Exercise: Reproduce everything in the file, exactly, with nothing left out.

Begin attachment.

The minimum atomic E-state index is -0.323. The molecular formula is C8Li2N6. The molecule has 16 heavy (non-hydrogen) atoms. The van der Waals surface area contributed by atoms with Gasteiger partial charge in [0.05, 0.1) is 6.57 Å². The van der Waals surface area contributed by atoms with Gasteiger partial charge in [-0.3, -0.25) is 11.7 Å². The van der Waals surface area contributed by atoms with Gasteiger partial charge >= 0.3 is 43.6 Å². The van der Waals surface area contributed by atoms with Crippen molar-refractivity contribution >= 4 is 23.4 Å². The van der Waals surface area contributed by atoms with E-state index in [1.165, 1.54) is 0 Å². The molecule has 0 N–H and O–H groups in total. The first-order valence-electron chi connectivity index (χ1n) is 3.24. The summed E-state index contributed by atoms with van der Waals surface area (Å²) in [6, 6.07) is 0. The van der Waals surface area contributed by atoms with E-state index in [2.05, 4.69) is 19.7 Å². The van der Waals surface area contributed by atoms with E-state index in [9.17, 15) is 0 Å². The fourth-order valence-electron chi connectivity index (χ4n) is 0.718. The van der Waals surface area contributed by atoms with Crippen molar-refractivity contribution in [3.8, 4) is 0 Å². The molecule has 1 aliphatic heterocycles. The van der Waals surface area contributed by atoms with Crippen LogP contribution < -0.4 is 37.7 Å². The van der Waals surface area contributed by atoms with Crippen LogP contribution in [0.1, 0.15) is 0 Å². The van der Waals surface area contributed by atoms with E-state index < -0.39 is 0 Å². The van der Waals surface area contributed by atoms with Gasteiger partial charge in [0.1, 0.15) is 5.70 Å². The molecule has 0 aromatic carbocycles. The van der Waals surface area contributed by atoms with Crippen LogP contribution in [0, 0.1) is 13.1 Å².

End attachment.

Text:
The minimum atomic E-state index is -0.323. The molecular formula is C8Li2N6. The molecule has 16 heavy (non-hydrogen) atoms. The van der Waals surface area contributed by atoms with Gasteiger partial charge in [0.05, 0.1) is 6.57 Å². The van der Waals surface area contributed by atoms with Gasteiger partial charge in [-0.3, -0.25) is 11.7 Å². The van der Waals surface area contributed by atoms with Gasteiger partial charge >= 0.3 is 43.6 Å². The van der Waals surface area contributed by atoms with Crippen molar-refractivity contribution >= 4 is 23.4 Å². The van der Waals surface area contributed by atoms with E-state index in [1.165, 1.54) is 0 Å². The molecule has 0 N–H and O–H groups in total. The first-order valence-electron chi connectivity index (χ1n) is 3.24. The summed E-state index contributed by atoms with van der Waals surface area (Å²) in [6, 6.07) is 0. The van der Waals surface area contributed by atoms with E-state index in [2.05, 4.69) is 19.7 Å². The van der Waals surface area contributed by atoms with E-state index in [9.17, 15) is 0 Å². The fourth-order valence-electron chi connectivity index (χ4n) is 0.718. The van der Waals surface area contributed by atoms with Crippen molar-refractivity contribution in [3.8, 4) is 0 Å². The molecule has 1 aliphatic heterocycles. The van der Waals surface area contributed by atoms with Crippen LogP contribution < -0.4 is 37.7 Å². The van der Waals surface area contributed by atoms with Crippen LogP contribution in [0.1, 0.15) is 0 Å². The van der Waals surface area contributed by atoms with E-state index < -0.39 is 0 Å². The van der Waals surface area contributed by atoms with Gasteiger partial charge in [0.1, 0.15) is 5.70 Å². The molecule has 0 aromatic carbocycles. The van der Waals surface area contributed by atoms with Crippen LogP contribution in [0, 0.1) is 13.1 Å².